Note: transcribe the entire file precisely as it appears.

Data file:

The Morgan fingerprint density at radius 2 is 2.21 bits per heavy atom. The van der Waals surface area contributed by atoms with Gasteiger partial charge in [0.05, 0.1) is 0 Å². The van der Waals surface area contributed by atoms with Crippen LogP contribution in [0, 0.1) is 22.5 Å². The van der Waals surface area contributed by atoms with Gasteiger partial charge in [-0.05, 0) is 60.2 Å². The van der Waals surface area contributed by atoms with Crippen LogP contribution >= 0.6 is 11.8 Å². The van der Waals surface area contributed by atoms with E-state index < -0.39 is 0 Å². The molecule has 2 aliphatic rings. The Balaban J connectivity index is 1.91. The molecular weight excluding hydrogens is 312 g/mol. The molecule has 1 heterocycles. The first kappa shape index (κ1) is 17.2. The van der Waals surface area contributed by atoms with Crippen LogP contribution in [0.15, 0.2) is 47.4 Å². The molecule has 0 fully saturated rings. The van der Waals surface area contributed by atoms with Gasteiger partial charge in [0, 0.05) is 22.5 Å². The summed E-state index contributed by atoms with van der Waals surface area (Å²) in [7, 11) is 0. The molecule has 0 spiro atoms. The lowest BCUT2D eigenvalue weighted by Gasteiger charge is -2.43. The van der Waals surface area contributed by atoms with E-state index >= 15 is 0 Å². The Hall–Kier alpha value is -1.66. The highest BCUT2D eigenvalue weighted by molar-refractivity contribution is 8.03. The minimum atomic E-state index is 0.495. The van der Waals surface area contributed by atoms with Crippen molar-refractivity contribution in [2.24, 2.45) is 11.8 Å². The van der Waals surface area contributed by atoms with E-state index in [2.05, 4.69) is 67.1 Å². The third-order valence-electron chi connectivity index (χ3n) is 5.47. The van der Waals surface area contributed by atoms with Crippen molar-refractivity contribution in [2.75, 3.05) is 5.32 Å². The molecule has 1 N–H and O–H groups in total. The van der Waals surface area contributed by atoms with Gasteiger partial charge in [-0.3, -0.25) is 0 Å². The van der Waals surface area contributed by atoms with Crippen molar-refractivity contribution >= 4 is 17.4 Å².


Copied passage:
The Morgan fingerprint density at radius 2 is 2.21 bits per heavy atom. The van der Waals surface area contributed by atoms with Gasteiger partial charge in [0.05, 0.1) is 0 Å². The van der Waals surface area contributed by atoms with Crippen LogP contribution in [0, 0.1) is 22.5 Å². The van der Waals surface area contributed by atoms with Gasteiger partial charge in [-0.05, 0) is 60.2 Å². The van der Waals surface area contributed by atoms with Crippen LogP contribution >= 0.6 is 11.8 Å². The van der Waals surface area contributed by atoms with E-state index < -0.39 is 0 Å². The molecule has 2 aliphatic rings. The Balaban J connectivity index is 1.91. The molecular weight excluding hydrogens is 312 g/mol. The molecule has 1 heterocycles. The first kappa shape index (κ1) is 17.2. The van der Waals surface area contributed by atoms with Crippen LogP contribution in [0.15, 0.2) is 47.4 Å². The molecule has 0 fully saturated rings. The van der Waals surface area contributed by atoms with Gasteiger partial charge in [0, 0.05) is 22.5 Å². The summed E-state index contributed by atoms with van der Waals surface area (Å²) in [7, 11) is 0. The molecule has 0 spiro atoms. The lowest BCUT2D eigenvalue weighted by Gasteiger charge is -2.43. The van der Waals surface area contributed by atoms with E-state index >= 15 is 0 Å². The Hall–Kier alpha value is -1.66. The highest BCUT2D eigenvalue weighted by molar-refractivity contribution is 8.03. The minimum atomic E-state index is 0.495. The van der Waals surface area contributed by atoms with Crippen molar-refractivity contribution in [2.24, 2.45) is 11.8 Å². The van der Waals surface area contributed by atoms with E-state index in [2.05, 4.69) is 67.1 Å². The third-order valence-electron chi connectivity index (χ3n) is 5.47. The van der Waals surface area contributed by atoms with Crippen molar-refractivity contribution in [2.75, 3.05) is 5.32 Å². The molecule has 1 N–H and O–H groups in total. The van der Waals surface area contributed by atoms with Gasteiger partial charge in [-0.3, -0.25) is 0 Å². The van der Waals surface area contributed by atoms with Crippen molar-refractivity contribution >= 4 is 17.4 Å².